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1  Using Arduino / Microcontrollers / Re: Creating pin definitions & boards.txt entries on: November 04, 2012, 04:44:38 pm
I don't think the signature is package-dependant. I can't say for sure with the '1284p but with the 328's I've used, it didn't matter if they were DIP or SMD.
2  Using Arduino / Microcontrollers / Re: Creating pin definitions & boards.txt entries on: November 04, 2012, 08:25:15 am
My understanding is that the package doesn't matter, so you should not need another pin definition file or boards.txt entry.

Eg. the UNO does not have two entries for the DIP versus SMD versions.
3  Using Arduino / Sensors / Re: HMC6352 digital compass - memory / register map? on: October 26, 2012, 02:37:04 pm
Thanks for the info! Your library looks much more thorough than others I've seen and tried.

For your implementation of the RAM read and write functions you have the comment // Most RAM locations have an unknown meaning. Did you actually try dumping all the RAM yourself?

Cheers!
4  Using Arduino / Sensors / HMC6352 digital compass - memory / register map? on: October 26, 2012, 09:09:37 am
I'm working with this Honeywell HMC6352 digital compass and I've been trying to find if they list a memory map or register map anywhere but have been coming up with nothing.

The datasheet does list the EEPROM map, and it provides functions for reading (and writing) to RAM, but it does not give a list of RAM addresses. Two addresses are mentioned in the text but nothing beyond those two.

If there's no published information on the memory map, would there be a way to go about poking around and figuring it out?

Would it be safe to just issue read commands to addresses to see what comes back? Eg. read every byte from address 0x00 to 0xff and see what comes back?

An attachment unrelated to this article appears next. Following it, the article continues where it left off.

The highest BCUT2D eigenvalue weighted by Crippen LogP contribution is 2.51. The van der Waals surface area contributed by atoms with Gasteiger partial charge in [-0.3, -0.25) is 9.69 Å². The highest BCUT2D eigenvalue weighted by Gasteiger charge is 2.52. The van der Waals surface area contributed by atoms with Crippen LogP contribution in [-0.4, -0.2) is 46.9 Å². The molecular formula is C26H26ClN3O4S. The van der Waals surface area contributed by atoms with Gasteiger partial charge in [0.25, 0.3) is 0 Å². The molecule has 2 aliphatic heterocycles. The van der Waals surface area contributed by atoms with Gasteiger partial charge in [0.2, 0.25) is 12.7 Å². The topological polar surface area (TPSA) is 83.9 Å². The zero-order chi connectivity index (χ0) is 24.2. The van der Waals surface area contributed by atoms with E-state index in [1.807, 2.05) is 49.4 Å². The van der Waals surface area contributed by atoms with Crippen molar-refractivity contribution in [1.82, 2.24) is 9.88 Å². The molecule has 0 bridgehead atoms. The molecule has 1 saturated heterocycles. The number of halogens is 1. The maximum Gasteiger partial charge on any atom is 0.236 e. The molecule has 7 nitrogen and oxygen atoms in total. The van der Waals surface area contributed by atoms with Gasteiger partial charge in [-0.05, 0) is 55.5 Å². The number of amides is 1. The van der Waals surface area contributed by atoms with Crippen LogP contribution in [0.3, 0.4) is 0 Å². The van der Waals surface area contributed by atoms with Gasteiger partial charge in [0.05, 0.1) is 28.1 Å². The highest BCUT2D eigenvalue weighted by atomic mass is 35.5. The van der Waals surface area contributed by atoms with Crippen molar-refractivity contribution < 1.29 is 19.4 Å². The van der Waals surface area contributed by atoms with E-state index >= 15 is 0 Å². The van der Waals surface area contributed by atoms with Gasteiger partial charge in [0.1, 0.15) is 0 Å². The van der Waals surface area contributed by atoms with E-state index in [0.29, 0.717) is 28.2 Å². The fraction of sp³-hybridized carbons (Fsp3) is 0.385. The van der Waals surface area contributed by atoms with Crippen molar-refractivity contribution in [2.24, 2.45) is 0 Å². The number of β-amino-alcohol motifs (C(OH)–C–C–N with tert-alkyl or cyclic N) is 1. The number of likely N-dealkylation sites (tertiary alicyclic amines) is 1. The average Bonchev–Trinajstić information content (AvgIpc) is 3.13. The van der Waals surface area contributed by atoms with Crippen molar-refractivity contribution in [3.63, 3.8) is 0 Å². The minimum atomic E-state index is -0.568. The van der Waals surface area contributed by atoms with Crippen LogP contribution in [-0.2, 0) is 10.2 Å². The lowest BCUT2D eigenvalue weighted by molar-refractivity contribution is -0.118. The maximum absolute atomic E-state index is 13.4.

I'm looking to learn all the ins and outs of this part but it's about $30 so I don't want to kill it in the process.

Thanks!
5  Using Arduino / Microcontrollers / Re: ATmega1284P: End to End using 1.0 IDE on: October 17, 2012, 08:17:53 pm
Touch wood, I haven't run into any trouble yet with the '1284p. I'm using Sparkfun's Pocket Programmer (USBTinyISP compatible) to burn bootloaders.

Also, I've only used the TQFP version.
6  Development / Other Hardware Development / Re: Found a place for cheap pcb manufacturing on: October 17, 2012, 12:50:40 pm
One debugging step I have learned the hard way is to view only layer 19 the unrouted layer.  In a complex board you may not be able to see short unrouted air traces, by only showing the unrouted layer you of course can see them clearly if they are there.

Unrouted traces can occur if you route by hand or auto so I think this is a good debugging step.

wade

I so wish there were a way to include a test for airwires in the DFU rules. I accidentally sent a board off with an unrouted trace... d'oh! Though in the end it was an excuse to add a bit more functionality to the project with another revision, it was still an aggravating mistake.
7  Using Arduino / Microcontrollers / Re: ATmega1284P: End to End using 1.0 IDE on: October 14, 2012, 08:28:21 am
@Steph:
thanks for your reply.
The Ax enumeration isn't a problem, in the past I've already encountered this issue.
Can I ask you more about:
1) pin_arduino.h file: which variant did you use? I used the one from Maniaccbug's core;
2) when you recompiled the bootloader, did you only modify the make file to create the new entry for 1284p or did you modify the bootloader code too?